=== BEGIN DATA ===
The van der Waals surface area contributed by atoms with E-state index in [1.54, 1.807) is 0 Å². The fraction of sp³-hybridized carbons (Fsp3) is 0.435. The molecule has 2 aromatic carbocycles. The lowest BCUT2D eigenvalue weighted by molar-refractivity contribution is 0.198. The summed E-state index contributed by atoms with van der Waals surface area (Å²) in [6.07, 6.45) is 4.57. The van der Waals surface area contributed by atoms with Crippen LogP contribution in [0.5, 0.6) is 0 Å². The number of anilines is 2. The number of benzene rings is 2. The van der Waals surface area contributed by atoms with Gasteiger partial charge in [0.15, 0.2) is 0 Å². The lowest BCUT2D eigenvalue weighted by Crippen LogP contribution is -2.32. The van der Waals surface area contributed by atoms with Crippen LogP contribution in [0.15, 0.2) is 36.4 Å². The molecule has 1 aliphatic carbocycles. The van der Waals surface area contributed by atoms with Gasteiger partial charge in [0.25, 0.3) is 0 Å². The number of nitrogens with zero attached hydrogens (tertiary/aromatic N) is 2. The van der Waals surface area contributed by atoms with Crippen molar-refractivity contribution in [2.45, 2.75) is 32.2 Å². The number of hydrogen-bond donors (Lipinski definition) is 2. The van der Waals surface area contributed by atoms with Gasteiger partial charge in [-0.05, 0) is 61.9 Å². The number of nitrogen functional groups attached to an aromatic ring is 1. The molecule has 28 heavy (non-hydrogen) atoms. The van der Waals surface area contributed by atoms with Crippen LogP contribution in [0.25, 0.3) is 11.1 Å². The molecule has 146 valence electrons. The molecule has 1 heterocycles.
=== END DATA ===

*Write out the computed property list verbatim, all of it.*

The van der Waals surface area contributed by atoms with E-state index in [1.54, 1.807) is 0 Å². The fraction of sp³-hybridized carbons (Fsp3) is 0.435. The molecule has 2 aromatic carbocycles. The lowest BCUT2D eigenvalue weighted by molar-refractivity contribution is 0.198. The summed E-state index contributed by atoms with van der Waals surface area (Å²) in [6.07, 6.45) is 4.57. The van der Waals surface area contributed by atoms with Crippen LogP contribution in [0.5, 0.6) is 0 Å². The number of anilines is 2. The number of benzene rings is 2. The van der Waals surface area contributed by atoms with Gasteiger partial charge in [0.15, 0.2) is 0 Å². The lowest BCUT2D eigenvalue weighted by Crippen LogP contribution is -2.32. The van der Waals surface area contributed by atoms with Crippen LogP contribution in [0.15, 0.2) is 36.4 Å². The molecule has 1 aliphatic carbocycles. The van der Waals surface area contributed by atoms with Gasteiger partial charge in [0.25, 0.3) is 0 Å². The number of nitrogens with zero attached hydrogens (tertiary/aromatic N) is 2. The van der Waals surface area contributed by atoms with Crippen molar-refractivity contribution in [2.45, 2.75) is 32.2 Å². The number of hydrogen-bond donors (Lipinski definition) is 2. The van der Waals surface area contributed by atoms with Gasteiger partial charge in [-0.05, 0) is 61.9 Å². The number of nitrogen functional groups attached to an aromatic ring is 1. The molecule has 28 heavy (non-hydrogen) atoms. The van der Waals surface area contributed by atoms with Crippen LogP contribution in [0.25, 0.3) is 11.1 Å². The molecule has 146 valence electrons. The molecule has 1 heterocycles.